NEWS: Tales from the Backlist
Next year Fremantle Press turns 35 and, to celebrate, we’re starting a new column. ‘Tales from the backlist’ will delve into the memories of Press ‘lifers’ Clive Newman and Wendy Jenkins.
Expect a behind-the-scenes look at some of our most notorious releases over the years. Stay tuned for more information about our 35-year anniversary celebrations in January’s e-newsletter but, in the meantime, here’s what Clive Newman had to say about Elizabeth Jolley:
Elizabeth Jolley was a wonderful contributor to the promotion of her books and her witty public performances flagged the emergence of a much-loved figure in Australian literature.
Jolley had been teaching literature appreciation and creative writing classes at Fremantle Arts Centre for several years before the foundation of the Press, and had developed a strong following amongst local booklovers.
Her poems and short stories were included in the first two Press publications (Soundings: a selection of Western Australian poetry and New Country: a selection of Western Australian short fiction) but no-one was really prepared for the excitement generated by the release of her first collection.
A launch in the grounds of the Arts Centre was held one evening in the middle of a Perth heatwave. The heatwave didn’t stop five hundred guests turning out to celebrate and Elizabeth’s speech was a hit!
She added a bizarre twist to the evening when she moved amongst the crowd giving out ‘little treats’ – I remember one woman was presented with a can of beetroot!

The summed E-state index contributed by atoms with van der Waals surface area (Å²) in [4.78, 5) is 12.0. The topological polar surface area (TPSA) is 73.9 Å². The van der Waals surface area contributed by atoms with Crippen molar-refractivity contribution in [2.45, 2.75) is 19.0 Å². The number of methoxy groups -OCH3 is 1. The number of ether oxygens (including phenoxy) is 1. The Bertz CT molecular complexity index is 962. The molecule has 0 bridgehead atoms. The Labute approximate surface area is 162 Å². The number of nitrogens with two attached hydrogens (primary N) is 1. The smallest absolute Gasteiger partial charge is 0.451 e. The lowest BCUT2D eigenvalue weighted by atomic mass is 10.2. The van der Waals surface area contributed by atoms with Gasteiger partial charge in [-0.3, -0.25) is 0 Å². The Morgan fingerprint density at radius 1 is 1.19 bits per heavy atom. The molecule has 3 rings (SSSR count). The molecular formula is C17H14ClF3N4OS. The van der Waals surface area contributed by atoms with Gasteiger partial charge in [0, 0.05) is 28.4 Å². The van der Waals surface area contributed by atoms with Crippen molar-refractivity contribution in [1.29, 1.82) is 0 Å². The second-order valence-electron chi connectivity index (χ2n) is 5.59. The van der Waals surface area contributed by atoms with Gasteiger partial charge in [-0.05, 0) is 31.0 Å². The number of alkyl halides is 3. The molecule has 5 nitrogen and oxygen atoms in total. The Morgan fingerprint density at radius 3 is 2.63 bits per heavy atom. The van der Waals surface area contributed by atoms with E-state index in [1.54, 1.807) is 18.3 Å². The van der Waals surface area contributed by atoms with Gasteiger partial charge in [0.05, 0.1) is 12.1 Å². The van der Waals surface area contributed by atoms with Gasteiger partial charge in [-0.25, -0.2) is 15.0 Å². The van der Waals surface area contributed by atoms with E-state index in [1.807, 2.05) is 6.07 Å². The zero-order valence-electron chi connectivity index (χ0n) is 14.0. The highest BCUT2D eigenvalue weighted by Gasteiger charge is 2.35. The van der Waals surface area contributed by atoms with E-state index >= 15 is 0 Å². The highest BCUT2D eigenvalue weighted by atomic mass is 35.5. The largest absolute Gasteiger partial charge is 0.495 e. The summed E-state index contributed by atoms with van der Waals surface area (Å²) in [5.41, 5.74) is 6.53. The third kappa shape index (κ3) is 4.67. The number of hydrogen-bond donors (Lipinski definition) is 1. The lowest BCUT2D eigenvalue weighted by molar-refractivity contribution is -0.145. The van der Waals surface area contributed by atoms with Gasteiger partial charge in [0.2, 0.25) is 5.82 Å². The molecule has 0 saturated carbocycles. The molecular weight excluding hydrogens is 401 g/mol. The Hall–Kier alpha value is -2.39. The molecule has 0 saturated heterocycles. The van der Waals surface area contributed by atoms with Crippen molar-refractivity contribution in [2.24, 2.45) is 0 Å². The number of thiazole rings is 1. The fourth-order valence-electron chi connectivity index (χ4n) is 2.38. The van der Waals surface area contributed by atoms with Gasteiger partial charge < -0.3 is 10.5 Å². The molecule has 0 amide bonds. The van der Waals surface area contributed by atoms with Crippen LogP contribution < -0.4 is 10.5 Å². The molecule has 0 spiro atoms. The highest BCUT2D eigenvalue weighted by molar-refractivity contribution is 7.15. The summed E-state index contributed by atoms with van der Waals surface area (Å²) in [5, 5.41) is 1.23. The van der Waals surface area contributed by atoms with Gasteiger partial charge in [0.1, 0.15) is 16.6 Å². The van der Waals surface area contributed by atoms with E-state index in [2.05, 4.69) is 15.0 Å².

Bizarre happenings were to become part of the Jolley public performance in ensuing years. Guests responded by buying books in large quantities and our ambitious first print run of 750 copies (!) sold out within the month.
We sent copies of the book to the books editors at major newspapers – the book received wide coverage and strong reviews: ‘Hail Elizabeth Jolley! That is the least I can say about the little volume of stories …’ (The Age).
The review in the Sydney Morning Herald sent a customer scurrying in to Gleebooks, then and now one of the finest independent booksellers in the country. Good old Dave Gaunt (who was then good young Dave Gaunt), co-proprietor, mailed us an order for one copy.
We obliged of course, with an invoice for $1.77 – rrp $2.95 less the booksellers’ discount. Dave sent us a cheque for $1.77 and remains one of our favourite people in the book trade.
Five Acre Virgin (affectionately nicknamed Five Aching Virgins by ex-Publisher Ray Coffey) has since been published in a number of different editions, both in Australia and overseas, and the stories remain as fresh and enchanting today as they did when they first appeared in 1976.
Elizabeth published five more books with the Press as part of an acclaimed international career.